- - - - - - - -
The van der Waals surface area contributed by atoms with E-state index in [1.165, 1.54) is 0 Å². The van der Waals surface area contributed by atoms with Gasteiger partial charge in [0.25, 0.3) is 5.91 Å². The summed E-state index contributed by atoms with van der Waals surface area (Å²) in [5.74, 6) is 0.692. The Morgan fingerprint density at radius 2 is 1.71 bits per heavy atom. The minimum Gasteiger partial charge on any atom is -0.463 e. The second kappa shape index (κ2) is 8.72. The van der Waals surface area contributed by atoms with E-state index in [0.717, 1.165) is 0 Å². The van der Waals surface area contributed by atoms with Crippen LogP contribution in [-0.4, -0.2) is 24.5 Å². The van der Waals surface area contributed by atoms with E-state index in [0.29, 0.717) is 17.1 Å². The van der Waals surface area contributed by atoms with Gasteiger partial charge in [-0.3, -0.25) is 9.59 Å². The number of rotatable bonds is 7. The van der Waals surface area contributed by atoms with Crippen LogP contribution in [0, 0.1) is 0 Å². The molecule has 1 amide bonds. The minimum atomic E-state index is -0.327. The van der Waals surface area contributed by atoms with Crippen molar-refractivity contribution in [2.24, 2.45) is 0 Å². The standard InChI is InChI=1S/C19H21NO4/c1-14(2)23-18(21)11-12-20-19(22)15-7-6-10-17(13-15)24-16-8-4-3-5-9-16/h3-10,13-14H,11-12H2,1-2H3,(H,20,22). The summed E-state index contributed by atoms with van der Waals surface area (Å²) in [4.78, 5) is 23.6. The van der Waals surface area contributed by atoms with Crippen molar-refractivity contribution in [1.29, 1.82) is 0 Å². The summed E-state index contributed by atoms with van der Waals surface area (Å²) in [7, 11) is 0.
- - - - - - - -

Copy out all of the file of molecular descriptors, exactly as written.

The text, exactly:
The van der Waals surface area contributed by atoms with E-state index in [1.165, 1.54) is 0 Å². The van der Waals surface area contributed by atoms with Gasteiger partial charge in [0.25, 0.3) is 5.91 Å². The summed E-state index contributed by atoms with van der Waals surface area (Å²) in [5.74, 6) is 0.692. The Morgan fingerprint density at radius 2 is 1.71 bits per heavy atom. The minimum Gasteiger partial charge on any atom is -0.463 e. The second kappa shape index (κ2) is 8.72. The van der Waals surface area contributed by atoms with E-state index in [0.717, 1.165) is 0 Å². The van der Waals surface area contributed by atoms with Crippen LogP contribution in [-0.4, -0.2) is 24.5 Å². The van der Waals surface area contributed by atoms with E-state index in [0.29, 0.717) is 17.1 Å². The van der Waals surface area contributed by atoms with Gasteiger partial charge in [-0.3, -0.25) is 9.59 Å². The number of rotatable bonds is 7. The van der Waals surface area contributed by atoms with Crippen LogP contribution in [0, 0.1) is 0 Å². The molecule has 1 amide bonds. The minimum atomic E-state index is -0.327. The van der Waals surface area contributed by atoms with Crippen molar-refractivity contribution in [2.24, 2.45) is 0 Å². The standard InChI is InChI=1S/C19H21NO4/c1-14(2)23-18(21)11-12-20-19(22)15-7-6-10-17(13-15)24-16-8-4-3-5-9-16/h3-10,13-14H,11-12H2,1-2H3,(H,20,22). The summed E-state index contributed by atoms with van der Waals surface area (Å²) in [4.78, 5) is 23.6. The van der Waals surface area contributed by atoms with Crippen molar-refractivity contribution in [1.29, 1.82) is 0 Å². The summed E-state index contributed by atoms with van der Waals surface area (Å²) in [7, 11) is 0.